Frances Hodgson Burnett's 1907 novel, The Shuttle, is an important contribution to turn-of-the-century transatlantic literature because it offers a unifying perspective on Anglo-American relations. Rather than a conventional emphasis on the problematic tensions between the U.S. and Britain, Burnett tells a second story of complementary national traits that highlights the dynamic aspect of transatlantic relations and affords each nation a share of their Anglophone heritage. Burnett employs transatlantic travel to advance her notion of a common heritage. As a tool for understanding the narrative logic of The Shuttle, Michel de Certeau's theory of narrative space explains how Burnett uses movement to write a new transatlantic story; featuring steam-driven travel in the novel marks a new phase in the transatlantic relationship. Burnett's solution of a joint Anglo Atlantic culture expressed through the marriage plot makes The Shuttle a progressive novel within the transatlantic tradition. Whereas many nineteenth-century writers emphasized a contentious Anglo-American legacy, Burnett imagines the grounds for a new history. She joins these transatlantic-oriented authors, but challenges and revises the historical narrative to reflect a more complementary relationship that may develop into a hybrid culture of its own.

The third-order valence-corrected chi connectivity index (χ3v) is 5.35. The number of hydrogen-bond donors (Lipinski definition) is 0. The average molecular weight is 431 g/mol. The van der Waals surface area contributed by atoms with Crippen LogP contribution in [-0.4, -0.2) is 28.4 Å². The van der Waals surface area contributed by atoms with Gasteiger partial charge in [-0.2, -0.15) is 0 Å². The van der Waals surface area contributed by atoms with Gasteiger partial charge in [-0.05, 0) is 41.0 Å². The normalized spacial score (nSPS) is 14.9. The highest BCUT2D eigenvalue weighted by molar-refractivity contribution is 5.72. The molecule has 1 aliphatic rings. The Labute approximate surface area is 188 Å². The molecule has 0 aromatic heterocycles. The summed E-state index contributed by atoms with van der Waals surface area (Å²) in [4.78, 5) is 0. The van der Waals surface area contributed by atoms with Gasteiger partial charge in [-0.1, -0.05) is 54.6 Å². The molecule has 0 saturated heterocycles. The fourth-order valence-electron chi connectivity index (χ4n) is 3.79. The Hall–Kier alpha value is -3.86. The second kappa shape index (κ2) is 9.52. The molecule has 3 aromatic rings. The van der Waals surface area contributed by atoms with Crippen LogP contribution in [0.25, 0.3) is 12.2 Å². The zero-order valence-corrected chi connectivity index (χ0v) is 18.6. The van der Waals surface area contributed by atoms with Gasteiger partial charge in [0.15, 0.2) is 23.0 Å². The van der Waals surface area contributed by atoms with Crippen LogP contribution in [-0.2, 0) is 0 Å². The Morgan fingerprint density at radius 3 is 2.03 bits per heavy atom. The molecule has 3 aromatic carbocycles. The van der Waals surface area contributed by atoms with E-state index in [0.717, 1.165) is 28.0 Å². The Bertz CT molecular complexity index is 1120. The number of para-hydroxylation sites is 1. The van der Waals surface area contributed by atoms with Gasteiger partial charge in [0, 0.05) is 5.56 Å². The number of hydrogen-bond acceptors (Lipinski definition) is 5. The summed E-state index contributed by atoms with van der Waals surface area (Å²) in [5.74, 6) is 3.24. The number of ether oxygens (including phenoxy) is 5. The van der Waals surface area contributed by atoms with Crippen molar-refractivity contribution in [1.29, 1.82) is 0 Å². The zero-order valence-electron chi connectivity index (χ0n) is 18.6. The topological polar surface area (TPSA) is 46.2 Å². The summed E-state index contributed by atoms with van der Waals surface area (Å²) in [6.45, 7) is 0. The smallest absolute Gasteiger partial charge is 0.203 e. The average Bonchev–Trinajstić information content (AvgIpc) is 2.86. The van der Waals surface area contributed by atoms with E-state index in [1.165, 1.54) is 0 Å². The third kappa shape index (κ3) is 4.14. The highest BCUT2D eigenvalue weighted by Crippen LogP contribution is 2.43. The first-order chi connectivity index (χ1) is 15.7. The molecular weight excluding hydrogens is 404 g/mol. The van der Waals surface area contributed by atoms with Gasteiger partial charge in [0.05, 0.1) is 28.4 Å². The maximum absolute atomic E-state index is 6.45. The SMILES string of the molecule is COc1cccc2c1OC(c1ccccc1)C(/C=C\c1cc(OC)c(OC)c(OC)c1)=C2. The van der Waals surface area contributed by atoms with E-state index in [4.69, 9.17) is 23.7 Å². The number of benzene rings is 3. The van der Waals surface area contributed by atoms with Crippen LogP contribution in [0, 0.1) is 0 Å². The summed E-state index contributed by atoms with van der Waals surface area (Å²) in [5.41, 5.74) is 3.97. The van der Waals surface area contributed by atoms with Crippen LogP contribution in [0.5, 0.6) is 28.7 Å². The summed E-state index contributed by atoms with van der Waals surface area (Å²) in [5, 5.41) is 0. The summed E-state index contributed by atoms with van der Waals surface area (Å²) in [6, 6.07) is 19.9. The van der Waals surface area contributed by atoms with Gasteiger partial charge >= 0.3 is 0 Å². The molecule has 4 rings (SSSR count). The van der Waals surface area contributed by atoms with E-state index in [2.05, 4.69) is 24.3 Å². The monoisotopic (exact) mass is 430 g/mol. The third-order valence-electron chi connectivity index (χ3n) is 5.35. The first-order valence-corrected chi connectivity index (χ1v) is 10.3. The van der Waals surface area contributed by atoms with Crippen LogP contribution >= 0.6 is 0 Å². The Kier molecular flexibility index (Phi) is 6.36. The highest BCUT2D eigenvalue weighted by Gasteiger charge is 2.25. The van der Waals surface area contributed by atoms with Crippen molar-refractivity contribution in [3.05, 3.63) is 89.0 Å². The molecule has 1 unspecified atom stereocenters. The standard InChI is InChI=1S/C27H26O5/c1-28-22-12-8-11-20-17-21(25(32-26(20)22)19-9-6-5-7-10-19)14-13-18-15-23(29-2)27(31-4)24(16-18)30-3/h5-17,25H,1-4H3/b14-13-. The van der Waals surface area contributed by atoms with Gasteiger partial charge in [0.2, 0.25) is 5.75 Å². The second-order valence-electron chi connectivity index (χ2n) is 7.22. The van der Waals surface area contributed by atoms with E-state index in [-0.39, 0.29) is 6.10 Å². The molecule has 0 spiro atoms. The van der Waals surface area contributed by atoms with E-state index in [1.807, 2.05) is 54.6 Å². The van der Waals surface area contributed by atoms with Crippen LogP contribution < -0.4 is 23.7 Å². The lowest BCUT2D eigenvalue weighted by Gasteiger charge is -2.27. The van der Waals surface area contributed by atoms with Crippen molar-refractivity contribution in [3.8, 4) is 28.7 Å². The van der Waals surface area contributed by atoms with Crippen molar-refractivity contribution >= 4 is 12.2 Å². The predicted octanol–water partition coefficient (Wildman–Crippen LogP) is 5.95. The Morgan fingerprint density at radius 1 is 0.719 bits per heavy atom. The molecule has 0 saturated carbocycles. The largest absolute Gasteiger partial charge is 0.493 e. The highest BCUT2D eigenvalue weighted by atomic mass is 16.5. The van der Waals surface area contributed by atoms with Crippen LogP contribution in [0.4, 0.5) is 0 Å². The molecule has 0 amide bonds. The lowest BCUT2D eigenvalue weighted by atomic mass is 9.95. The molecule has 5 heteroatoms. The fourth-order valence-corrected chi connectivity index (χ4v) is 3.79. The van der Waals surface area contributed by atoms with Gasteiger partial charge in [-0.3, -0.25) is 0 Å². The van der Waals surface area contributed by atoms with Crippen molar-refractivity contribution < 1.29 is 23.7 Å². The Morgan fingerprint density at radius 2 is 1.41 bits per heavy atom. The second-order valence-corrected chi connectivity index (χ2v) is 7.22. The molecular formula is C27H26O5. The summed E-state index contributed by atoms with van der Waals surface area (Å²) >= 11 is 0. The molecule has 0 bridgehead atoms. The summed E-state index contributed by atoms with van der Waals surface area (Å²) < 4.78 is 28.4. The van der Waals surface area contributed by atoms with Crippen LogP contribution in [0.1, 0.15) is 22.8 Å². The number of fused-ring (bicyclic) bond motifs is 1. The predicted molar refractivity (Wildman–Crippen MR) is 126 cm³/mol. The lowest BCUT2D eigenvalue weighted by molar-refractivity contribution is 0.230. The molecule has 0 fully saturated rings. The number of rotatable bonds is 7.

College and Department
BYU ScholarsArchive Citation
Peterson, Rebecca L., "Gilded Age Travelers: Transatlantic Marriages and the Anglophone Divide in Burnett's The Shuttle" (2012). All Theses and Dissertations. 3673.
literature, transatlantic, Burnett Frances Hodgson